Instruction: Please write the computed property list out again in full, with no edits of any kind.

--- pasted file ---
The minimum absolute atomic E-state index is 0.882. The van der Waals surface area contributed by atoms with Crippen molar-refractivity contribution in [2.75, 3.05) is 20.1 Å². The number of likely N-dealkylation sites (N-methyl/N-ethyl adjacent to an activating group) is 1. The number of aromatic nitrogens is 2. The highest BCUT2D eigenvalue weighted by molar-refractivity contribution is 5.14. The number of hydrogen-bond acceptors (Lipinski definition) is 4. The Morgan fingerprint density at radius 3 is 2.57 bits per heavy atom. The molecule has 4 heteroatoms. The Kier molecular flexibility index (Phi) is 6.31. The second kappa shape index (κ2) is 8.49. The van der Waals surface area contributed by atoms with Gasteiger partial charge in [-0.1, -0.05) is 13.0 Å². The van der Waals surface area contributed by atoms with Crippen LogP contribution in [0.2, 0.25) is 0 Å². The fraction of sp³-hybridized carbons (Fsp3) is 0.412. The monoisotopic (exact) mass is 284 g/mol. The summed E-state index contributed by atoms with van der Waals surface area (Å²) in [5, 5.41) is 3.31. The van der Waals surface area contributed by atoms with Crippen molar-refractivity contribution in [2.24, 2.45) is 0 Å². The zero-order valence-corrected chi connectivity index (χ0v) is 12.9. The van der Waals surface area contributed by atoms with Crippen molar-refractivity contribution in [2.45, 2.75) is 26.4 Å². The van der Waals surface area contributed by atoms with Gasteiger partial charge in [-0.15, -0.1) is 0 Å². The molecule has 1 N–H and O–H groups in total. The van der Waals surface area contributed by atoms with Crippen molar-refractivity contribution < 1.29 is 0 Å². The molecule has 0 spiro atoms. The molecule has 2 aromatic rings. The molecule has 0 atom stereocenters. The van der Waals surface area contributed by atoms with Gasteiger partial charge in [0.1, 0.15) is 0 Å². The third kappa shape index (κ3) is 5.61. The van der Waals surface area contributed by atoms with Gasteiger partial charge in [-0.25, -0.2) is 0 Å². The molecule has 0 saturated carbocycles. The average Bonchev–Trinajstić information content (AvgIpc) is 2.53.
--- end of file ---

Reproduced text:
The minimum absolute atomic E-state index is 0.882. The van der Waals surface area contributed by atoms with Crippen molar-refractivity contribution in [2.75, 3.05) is 20.1 Å². The number of likely N-dealkylation sites (N-methyl/N-ethyl adjacent to an activating group) is 1. The number of aromatic nitrogens is 2. The highest BCUT2D eigenvalue weighted by molar-refractivity contribution is 5.14. The number of hydrogen-bond acceptors (Lipinski definition) is 4. The Morgan fingerprint density at radius 3 is 2.57 bits per heavy atom. The molecule has 4 heteroatoms. The Kier molecular flexibility index (Phi) is 6.31. The second kappa shape index (κ2) is 8.49. The van der Waals surface area contributed by atoms with Gasteiger partial charge in [-0.1, -0.05) is 13.0 Å². The van der Waals surface area contributed by atoms with Crippen LogP contribution in [0.2, 0.25) is 0 Å². The fraction of sp³-hybridized carbons (Fsp3) is 0.412. The monoisotopic (exact) mass is 284 g/mol. The summed E-state index contributed by atoms with van der Waals surface area (Å²) in [5, 5.41) is 3.31. The van der Waals surface area contributed by atoms with Crippen molar-refractivity contribution in [2.24, 2.45) is 0 Å². The zero-order valence-corrected chi connectivity index (χ0v) is 12.9. The van der Waals surface area contributed by atoms with Crippen molar-refractivity contribution in [2.45, 2.75) is 26.4 Å². The van der Waals surface area contributed by atoms with Gasteiger partial charge in [-0.15, -0.1) is 0 Å². The molecule has 1 N–H and O–H groups in total. The van der Waals surface area contributed by atoms with Crippen molar-refractivity contribution < 1.29 is 0 Å². The molecule has 0 spiro atoms. The molecule has 2 aromatic rings. The molecule has 0 atom stereocenters. The van der Waals surface area contributed by atoms with Gasteiger partial charge in [0.1, 0.15) is 0 Å². The third kappa shape index (κ3) is 5.61. The van der Waals surface area contributed by atoms with Gasteiger partial charge in [-0.25, -0.2) is 0 Å². The molecule has 0 saturated carbocycles. The average Bonchev–Trinajstić information content (AvgIpc) is 2.53.